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57.6 F
San Diego
Tuesday, May 28, 2024

SBA District Sees Drop in Dollar Value of Loans

The value of loans guaranteed by the U.S. Small Business Administration’s San Diego district office declined by $92 million for the first half of this fiscal year, though the number of loans approved increased by 3.5 percent compared to a year ago.

District Director Ruben Garcia said despite the decline, both in the number of loans and monetary value, should pick up this summer. The office covers both San Diego and Imperial counties.

“Traditionally, June, July and August are some of the strongest months for this office, especially in the numbers of 504 loans that can be used for major equipment purchases and property acquisition,” Garcia said.

For the first half of the fiscal year ended March 31, the SBA approved 981 loans, up 3.5 percent from 947 loans last year.

In terms of dollars, the loans equaled $148.5 million, down 38 percent from the prior when it approved $240.2 million in loans.

The figures include the two major loan programs offered by SBA-sponsored lenders, the 7(a) program that provides funds for general capital purposes, and the 504 program, for buying real estate and equipment.

Garcia said his district office might still break last fiscal year’s record volume of loans and dollar amounts when it approved 1,395 loans for $401 million.

Nationally, the SBA approved 50,065 loans for the most recent quarter ended March 31 for a total of $9.4 billion.

For the first half the year, the largest SBA lender in the San Diego district in terms of number of loans was Bank of America, which wrote 97 loans for $3.6 million.

On a dollar basis, the largest lender was CDC Small Business Finance Corp., which approved 94 loans for a total of $66.5 million.

Garcia said his office has been busy during much of the first half, not only with its regular business from more than two dozen different lenders, but helping to process applications submitted under a national disaster loan program instituted last year after the Gulf Coast hurricanes.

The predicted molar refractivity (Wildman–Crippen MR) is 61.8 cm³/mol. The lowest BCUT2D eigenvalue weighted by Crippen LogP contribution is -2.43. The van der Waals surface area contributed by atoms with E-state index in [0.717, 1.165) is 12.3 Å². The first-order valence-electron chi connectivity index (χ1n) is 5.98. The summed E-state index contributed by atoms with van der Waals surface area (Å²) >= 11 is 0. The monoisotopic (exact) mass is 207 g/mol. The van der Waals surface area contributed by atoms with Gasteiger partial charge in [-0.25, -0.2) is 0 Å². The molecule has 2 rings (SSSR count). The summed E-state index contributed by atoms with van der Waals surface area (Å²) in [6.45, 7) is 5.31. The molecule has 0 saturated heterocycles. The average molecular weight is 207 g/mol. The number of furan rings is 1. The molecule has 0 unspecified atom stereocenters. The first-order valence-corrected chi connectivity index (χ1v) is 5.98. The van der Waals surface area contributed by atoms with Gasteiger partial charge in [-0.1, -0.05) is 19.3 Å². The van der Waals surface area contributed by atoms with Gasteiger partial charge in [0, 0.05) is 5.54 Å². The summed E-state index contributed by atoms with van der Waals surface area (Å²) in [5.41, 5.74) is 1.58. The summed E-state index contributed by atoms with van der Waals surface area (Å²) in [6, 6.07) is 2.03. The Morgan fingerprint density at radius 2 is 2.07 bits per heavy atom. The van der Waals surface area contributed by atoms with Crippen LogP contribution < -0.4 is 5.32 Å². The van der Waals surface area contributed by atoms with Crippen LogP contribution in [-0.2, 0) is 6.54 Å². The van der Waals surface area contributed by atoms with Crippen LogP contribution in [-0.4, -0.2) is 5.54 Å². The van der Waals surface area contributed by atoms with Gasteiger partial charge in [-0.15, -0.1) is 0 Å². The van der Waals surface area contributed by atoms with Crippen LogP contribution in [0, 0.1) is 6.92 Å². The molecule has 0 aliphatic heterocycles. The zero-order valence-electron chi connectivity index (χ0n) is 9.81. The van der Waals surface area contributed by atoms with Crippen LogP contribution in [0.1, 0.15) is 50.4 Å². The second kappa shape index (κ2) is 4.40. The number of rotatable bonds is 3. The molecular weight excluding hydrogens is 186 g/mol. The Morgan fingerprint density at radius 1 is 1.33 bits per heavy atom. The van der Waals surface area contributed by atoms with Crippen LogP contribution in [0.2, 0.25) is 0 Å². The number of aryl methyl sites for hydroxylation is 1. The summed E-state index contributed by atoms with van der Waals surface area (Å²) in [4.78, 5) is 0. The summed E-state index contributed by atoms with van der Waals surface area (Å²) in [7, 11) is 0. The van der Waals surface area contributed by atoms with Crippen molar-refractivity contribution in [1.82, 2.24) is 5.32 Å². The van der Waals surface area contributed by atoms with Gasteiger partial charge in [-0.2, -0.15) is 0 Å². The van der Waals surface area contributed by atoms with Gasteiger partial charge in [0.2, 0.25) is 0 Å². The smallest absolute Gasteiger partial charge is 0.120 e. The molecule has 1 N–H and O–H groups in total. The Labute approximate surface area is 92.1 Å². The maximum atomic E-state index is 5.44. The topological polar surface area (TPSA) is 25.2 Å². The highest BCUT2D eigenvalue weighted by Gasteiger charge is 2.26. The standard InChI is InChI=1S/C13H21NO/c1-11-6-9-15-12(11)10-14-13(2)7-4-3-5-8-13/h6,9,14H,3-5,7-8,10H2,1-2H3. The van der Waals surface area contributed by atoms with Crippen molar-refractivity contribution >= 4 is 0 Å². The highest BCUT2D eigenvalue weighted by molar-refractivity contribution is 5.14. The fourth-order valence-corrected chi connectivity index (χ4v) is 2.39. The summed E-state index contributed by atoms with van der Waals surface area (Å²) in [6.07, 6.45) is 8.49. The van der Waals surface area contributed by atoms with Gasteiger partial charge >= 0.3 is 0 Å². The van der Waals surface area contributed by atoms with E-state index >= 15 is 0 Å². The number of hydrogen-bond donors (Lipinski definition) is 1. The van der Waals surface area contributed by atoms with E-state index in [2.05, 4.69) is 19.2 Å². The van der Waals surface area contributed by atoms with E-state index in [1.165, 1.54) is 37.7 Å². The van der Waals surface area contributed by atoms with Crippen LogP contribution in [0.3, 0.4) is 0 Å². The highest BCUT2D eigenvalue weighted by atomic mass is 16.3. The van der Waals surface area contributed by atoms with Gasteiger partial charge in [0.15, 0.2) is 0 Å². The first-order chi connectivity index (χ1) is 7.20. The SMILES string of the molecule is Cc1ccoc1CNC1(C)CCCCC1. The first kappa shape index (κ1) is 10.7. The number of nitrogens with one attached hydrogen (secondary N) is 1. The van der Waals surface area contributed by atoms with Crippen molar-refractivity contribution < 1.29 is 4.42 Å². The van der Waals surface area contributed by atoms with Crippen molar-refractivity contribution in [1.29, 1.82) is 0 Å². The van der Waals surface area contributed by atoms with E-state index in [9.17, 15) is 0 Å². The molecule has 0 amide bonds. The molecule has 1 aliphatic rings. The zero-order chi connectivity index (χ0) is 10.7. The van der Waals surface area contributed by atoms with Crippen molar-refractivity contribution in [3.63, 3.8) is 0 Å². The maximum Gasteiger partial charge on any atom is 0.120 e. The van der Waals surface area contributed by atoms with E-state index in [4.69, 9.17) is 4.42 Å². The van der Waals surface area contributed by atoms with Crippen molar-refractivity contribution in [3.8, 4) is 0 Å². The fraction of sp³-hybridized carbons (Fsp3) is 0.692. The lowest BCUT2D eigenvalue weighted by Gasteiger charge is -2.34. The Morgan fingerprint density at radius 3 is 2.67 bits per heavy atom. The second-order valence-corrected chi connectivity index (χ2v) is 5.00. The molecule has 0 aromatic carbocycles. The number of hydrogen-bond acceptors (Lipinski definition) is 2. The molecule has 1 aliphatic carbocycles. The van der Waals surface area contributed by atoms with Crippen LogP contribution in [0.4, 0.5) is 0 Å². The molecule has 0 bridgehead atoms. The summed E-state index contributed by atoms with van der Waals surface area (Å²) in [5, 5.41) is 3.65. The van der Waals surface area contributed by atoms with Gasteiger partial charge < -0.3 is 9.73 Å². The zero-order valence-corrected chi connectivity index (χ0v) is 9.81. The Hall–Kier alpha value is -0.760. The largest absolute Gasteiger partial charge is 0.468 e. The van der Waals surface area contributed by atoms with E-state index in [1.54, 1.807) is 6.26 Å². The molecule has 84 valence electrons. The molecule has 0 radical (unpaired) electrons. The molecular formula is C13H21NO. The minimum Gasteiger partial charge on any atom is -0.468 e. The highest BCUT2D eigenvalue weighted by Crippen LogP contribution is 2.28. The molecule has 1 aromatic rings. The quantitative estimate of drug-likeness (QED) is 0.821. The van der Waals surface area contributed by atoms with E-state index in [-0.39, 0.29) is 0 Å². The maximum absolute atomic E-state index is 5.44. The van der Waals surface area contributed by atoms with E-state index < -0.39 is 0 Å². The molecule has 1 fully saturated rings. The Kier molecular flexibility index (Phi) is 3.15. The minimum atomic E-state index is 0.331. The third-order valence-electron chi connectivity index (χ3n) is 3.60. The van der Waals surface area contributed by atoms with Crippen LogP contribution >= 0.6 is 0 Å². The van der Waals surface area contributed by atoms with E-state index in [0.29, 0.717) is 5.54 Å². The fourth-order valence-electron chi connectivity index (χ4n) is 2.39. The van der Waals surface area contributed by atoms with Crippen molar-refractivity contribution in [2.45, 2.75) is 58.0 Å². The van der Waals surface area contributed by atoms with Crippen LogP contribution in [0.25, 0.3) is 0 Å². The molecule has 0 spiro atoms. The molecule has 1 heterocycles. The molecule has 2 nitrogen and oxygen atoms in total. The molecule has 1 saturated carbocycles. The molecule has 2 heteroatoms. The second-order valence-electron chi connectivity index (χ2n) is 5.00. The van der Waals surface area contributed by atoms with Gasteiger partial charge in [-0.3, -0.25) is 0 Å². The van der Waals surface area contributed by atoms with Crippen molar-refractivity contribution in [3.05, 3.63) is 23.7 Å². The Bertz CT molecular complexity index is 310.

The tremendous backlog of work prompted the SBA to enlist the help of other district offices to review and process the loan requests.

“At one point we were doing about 130 (additional) loan applications in a week,” Garcia said.

The San Diego office processed 300 disaster loan requests. According to the SBA, from last September through June 7, it approved 150,612 disaster loans valued at $9.8 billion.

The number included 21,436 loans to businesses damaged by hurricanes Katrina, Rita and Wilma. A much larger number of loans were made to homeowners and renters whose homes were damaged.

Although the SBA has processed and given approval on many loans, the agency has been roundly criticized for not actually disbursing the funds to borrowers.

As of last month, only $267 million had been disbursed to approved borrowers under the disaster loan program aimed at helping people in the affected states of Louisiana, Mississippi, Florida, Texas and Alabama.

Garcia, who took over the director position in January following the retirement of longtime director George Chandler, said his office is still ranked among the best of the nation’s 70 district offices. The offices are scored for 39 different categories that include everything from loan results to the number of meetings of its SCORE (Service Corps of Retired Executives) program with business owners.

Last year the local office was ranked first in the nation, but by the end of the first quarter, it had dropped to No. 27, Garcia said.

“When I came in, I challenged them to keep reaching for success,” Garcia said. “I said that they were once No. 1, and that they could keep that ranking if they just keep doing what they were doing.”


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